When I visited the town of Derry (Londonderry to UK proponents) in Northern Ireland in 2019, I took note of Queen Victoria’s statue in the town’s guildhall.
She was missing her hands and had shrapnel marks all over her.
The tour guide told us that the bomber, an IRA member, got elected to public office upon his release from prison.
The Derry explosion happened in 1972, when the British and Irish were trading bombs and bullets, the former believing they were quelling an insurrection, the latter believing they were fighting to end nearly “500 years of British oppression.”
In 1998, the UK and Irish leaders signed a deal dividing Ireland and Northern Ireland. Ireland would be its own country. Northern Ireland would remain part of the UK but would have the powers of home rule.
Abortion proponents knew they could not win a referendum in Northern Ireland.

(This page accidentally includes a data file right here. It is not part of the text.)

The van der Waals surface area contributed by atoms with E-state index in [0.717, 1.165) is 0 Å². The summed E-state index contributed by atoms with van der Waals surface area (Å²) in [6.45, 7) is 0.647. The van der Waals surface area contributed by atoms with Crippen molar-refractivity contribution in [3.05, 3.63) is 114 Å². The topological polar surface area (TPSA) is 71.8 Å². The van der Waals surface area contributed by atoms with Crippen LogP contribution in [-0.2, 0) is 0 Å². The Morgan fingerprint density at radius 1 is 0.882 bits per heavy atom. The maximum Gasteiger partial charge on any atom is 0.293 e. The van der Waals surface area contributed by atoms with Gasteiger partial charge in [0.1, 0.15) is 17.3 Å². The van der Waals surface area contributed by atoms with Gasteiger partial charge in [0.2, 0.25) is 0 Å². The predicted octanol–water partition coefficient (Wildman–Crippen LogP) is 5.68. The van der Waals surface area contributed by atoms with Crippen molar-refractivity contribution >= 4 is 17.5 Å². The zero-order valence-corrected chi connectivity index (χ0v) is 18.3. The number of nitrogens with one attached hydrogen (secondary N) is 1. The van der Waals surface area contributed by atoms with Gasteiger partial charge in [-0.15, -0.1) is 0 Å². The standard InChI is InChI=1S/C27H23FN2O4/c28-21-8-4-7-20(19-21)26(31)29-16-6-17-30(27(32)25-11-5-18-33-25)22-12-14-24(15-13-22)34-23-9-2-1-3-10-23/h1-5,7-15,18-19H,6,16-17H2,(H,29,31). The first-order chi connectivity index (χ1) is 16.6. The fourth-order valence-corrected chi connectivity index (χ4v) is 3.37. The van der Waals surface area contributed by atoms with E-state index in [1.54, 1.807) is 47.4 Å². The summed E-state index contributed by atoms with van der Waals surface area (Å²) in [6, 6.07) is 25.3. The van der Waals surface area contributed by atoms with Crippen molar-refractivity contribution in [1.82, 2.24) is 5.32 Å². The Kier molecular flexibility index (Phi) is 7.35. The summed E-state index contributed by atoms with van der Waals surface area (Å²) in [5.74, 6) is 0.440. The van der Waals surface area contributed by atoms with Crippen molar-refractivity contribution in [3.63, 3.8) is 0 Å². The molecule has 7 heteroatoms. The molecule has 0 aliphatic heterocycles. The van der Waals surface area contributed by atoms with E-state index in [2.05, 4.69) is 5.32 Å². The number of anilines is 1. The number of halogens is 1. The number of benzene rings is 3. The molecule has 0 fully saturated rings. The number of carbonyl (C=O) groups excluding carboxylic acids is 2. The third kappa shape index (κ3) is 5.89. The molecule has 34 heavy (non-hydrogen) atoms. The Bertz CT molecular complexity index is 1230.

So in 2019, the UK took advantage of the breakdown of home rule when Northern Ireland was unable to establish its own government through the parliamentary process.
Despite the agreement allowing Northern Ireland independent rule, the UK Parliament voted to establish legal abortion (and same-sex marriage) in Northern Ireland.
Death won the day when the UK forced abortion upon Northern Ireland, not through a democratic process, but through opportunism.
It is upon such issues that otherwise divided people can unite. Northern Ireland is divided by doctrine and politics but has raised a pro-life effort that calls itself “non-denominational and non-party political.”
And pro-life activists there are pushing back legislatively. Recently, a bill to restrict late-term abortions was successful through two stages of the legislative process in the re-established home rule government. Supporters call it a “first step” toward restoring protections for the unborn.
Should Ireland ever reunite, increasing pro-life activism in Ireland and already established advocacy in Northern Ireland may be enough to end the atrocity of baby-killing throughout the island.
The British over the course of centuries have prevailed in Ireland, but they have not killed the spirit of independence in the Irish.
Forcing undemocratic laws in the North ultimately may weaken British power throughout Ireland to more accurately reflect the handless queen who stands in the Derry guildhall.